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Subject:Review: Tools for a new doc environment From:Shawn Brown-Knoernschild <sbk -at- PENTATECHINC -dot- COM> Date:Thu, 16 Oct 1997 15:49:58 -0500
I have received requests from some of you for a review of the information I received from my posting last week. The truth is that I received more requests for reviews than actual responses to my query. I'll reprint my original question along with parts of the responses I received. Thank you to everyone who offered input.
At my company, we are in the process of drafting a plan for a future documentation environment. We are a small software company with one product that is updated quarterly. With so many releases, we are having problems keeping documents cohesive and organized. We support an ORACLE database containing about 1,000 tables, and we want to develop a central repository of descriptive text about each data element.
I'm posting to the list because we want to locate a tool (we are currently working with Word and Robohelp) that will permit us to get the maximum re-use of the data descriptions. For instance, we would like to be able to merge raw text without the data descriptions with something containing the data descriptions and achieve a final text (such as a traditional paper manual) that shares the same descriptions as the online, context-sensitive help. We want to produce paper docs while building toward a future where our customers can download documentation from the Internet.
Does anyone know of software programs that can fulfill the following criteria?
1. Online and paper documents written and edited from a single source.
2. Online help easily updated.
4. User-definable online help is not affected (erased) by system upgrades.
If you have any suggestions or information leading to suggestions, please respond to me directly. Thank you in advance.
sbk -at- pentatechinc -dot- com
Penta Technologies, Inc.
Views expressed are mine, not necessarily Penta's.
Jill Burgchardt wrote:
We use Forehelp on a Windows 95 environment. Forehelp is a database, so we can output in several formats--rtfs, winhelp, html, and to Word. Our main application runs on UNIX systems, so we compile the rtfs with Hyperhelp on the Unix platform.
The rtfs and compiled winhelp are the cleanest. The html is okay, but requires some tweaking to cleanup a few odd items. For Word, it pulls topics in order specified (must be input) and converts styles per specification. This is fairly cumbersome to set up (we have over 2400 topics). Also, I don't always want topics to have hierarchy in Word that corresponds to the winhelp style conversion. So, content is okay, still have clean up.
User-definable online help (annotations and bookmarks, I'm guessing) are lost on upgrade. We send release notes to our system administrators instructing them on how to save the annotations file before upgrade, so that information can be copied to the new release. Bookmarks they must re-establish. That's the best we've been able to come up with so far. I believe this is a help limitation that is true regardless of the tool used.
Gershonl Joseph wrote:
I am about to start a Word 97 vs FrameMaker 5.5 investigation. We currently use Word 6 and 7 and, following preliminary investigations, have found that there are only two contenders for our Win95/NT environment.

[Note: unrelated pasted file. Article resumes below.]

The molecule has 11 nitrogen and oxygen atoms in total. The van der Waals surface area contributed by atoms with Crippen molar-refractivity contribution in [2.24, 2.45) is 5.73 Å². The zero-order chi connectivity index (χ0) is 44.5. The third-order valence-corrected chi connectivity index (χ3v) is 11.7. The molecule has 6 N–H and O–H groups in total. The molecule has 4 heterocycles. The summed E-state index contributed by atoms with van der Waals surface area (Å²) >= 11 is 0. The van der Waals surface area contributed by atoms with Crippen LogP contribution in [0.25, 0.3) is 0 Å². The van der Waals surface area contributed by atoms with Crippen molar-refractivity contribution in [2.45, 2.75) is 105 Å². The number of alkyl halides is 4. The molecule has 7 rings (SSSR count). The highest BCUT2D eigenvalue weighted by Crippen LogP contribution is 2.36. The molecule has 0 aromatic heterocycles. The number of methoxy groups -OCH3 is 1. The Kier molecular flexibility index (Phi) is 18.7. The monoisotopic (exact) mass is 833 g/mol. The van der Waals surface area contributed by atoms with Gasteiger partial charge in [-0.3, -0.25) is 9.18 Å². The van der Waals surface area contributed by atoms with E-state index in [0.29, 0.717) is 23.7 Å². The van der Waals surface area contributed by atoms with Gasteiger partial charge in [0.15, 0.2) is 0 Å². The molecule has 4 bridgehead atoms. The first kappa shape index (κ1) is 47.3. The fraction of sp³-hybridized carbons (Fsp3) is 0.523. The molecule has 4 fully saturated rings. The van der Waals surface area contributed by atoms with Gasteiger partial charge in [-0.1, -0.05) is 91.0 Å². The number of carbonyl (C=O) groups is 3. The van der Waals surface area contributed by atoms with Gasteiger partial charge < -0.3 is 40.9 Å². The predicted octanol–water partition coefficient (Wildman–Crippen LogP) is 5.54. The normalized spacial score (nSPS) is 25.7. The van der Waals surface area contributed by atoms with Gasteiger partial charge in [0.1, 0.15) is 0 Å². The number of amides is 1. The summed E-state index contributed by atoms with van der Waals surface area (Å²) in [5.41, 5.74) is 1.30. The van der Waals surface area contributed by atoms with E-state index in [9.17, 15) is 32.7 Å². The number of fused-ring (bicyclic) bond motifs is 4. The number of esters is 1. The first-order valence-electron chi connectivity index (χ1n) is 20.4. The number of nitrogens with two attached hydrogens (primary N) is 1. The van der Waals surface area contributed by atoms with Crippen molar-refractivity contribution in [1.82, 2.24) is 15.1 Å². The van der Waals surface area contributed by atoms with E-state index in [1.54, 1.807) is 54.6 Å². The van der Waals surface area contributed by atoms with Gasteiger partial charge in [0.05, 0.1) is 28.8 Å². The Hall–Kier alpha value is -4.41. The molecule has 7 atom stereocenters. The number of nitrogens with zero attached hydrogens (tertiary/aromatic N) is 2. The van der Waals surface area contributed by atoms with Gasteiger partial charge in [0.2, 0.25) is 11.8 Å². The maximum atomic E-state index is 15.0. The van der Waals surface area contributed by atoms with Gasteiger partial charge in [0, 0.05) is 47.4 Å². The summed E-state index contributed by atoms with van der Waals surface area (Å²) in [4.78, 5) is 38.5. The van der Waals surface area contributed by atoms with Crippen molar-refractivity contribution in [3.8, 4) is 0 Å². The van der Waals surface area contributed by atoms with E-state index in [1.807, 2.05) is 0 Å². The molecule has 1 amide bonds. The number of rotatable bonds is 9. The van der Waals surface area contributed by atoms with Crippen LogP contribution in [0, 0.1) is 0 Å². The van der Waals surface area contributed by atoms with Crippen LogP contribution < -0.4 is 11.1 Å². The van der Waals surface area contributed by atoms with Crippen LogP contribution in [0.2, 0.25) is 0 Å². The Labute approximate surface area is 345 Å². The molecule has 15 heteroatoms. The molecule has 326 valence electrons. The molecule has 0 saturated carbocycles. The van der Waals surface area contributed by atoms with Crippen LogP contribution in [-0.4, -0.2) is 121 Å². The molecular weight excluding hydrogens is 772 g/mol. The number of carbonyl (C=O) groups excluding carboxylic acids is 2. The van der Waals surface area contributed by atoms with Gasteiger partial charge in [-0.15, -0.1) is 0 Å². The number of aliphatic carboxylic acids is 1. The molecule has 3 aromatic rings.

We have also considered using Word and Excel to manage our docs. In Office 97, one can store pieces of Word documents in Excel database records. One then writes a procedure to build your final printed or online doc, assigning a different style sheet (template) to each one as needed. This also allows you to make customer-specific manuals for a customer who does not order every feature of the system.
We will be using Word or FrameMaker for our online and printed docs. Online help will be developed separately, as it is integrated with the application. We are hoping that it will be possible to generate the first draft of the online help from the online/printed doc files.
J Warnick wrote:
I've used Doc-To-Help for four years. The application works inside Microsoft Word. I've converted the safety manuals and other process safety management manuals of several large oil companies to help files
using this tool. Go to http://www.wextech.com and check it out. (usual disclaimer, a satisfied customer only)
Look at their documentation suite. When I click "Make-Into-Help," I can choose to generate both html and help files. On my current project, I am keeping the company's forms and other changeable data in Word format. Calls are made to the WordViewer (free from Microsoft) from the help files. This allows users to read and/or print the forms at remote locations, as well as allowing the company to easily make changes to certain data without having to recompile the help files. I am also using Helpsite (part of the suite) to generate html files at the same time as the help files are created.
Scott Miller wrote:
I don't know of any tool that would satisfy all of your requirements. Many companies who have very specific needs write their own authoring system. I used to work at Lotus where we had a Notes-based system, where you authored in Ami Pro, and used a Notes database to store your text. It worked very well. I've heard of similar things done by Borland. There are pros and cons of developing your own authoring environment, but it can be a good way to go, if you have the resources to implement it. Since you already deal with an Oracle database, maybe you could write something to take advantage of that.
As for off-the-shelf help authoring tools, your best bet might be one of the database-oriented tools such as Forehelp or HDK.
Everyone please feel free to add to these suggestions. I know individuals at my company would appreciate it. Thanks.